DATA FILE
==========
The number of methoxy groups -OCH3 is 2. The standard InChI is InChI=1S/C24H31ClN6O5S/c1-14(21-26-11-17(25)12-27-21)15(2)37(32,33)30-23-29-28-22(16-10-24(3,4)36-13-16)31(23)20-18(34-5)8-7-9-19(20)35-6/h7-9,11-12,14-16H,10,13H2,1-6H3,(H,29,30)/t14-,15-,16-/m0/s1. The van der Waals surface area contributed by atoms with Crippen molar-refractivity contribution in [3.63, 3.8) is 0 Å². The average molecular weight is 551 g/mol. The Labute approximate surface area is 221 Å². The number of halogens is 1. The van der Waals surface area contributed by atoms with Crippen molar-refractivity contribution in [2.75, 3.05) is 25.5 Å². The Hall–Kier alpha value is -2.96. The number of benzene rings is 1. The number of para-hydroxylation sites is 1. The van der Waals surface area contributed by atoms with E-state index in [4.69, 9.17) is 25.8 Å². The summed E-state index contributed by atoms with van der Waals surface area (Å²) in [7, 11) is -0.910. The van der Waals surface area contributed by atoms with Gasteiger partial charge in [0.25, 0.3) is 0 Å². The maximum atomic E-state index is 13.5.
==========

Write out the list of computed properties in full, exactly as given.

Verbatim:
The number of methoxy groups -OCH3 is 2. The standard InChI is InChI=1S/C24H31ClN6O5S/c1-14(21-26-11-17(25)12-27-21)15(2)37(32,33)30-23-29-28-22(16-10-24(3,4)36-13-16)31(23)20-18(34-5)8-7-9-19(20)35-6/h7-9,11-12,14-16H,10,13H2,1-6H3,(H,29,30)/t14-,15-,16-/m0/s1. The van der Waals surface area contributed by atoms with Crippen molar-refractivity contribution in [3.63, 3.8) is 0 Å². The average molecular weight is 551 g/mol. The Labute approximate surface area is 221 Å². The number of halogens is 1. The van der Waals surface area contributed by atoms with Crippen molar-refractivity contribution in [2.75, 3.05) is 25.5 Å². The Hall–Kier alpha value is -2.96. The number of benzene rings is 1. The number of para-hydroxylation sites is 1. The van der Waals surface area contributed by atoms with E-state index in [4.69, 9.17) is 25.8 Å². The summed E-state index contributed by atoms with van der Waals surface area (Å²) in [7, 11) is -0.910. The van der Waals surface area contributed by atoms with Gasteiger partial charge in [0.25, 0.3) is 0 Å². The maximum atomic E-state index is 13.5.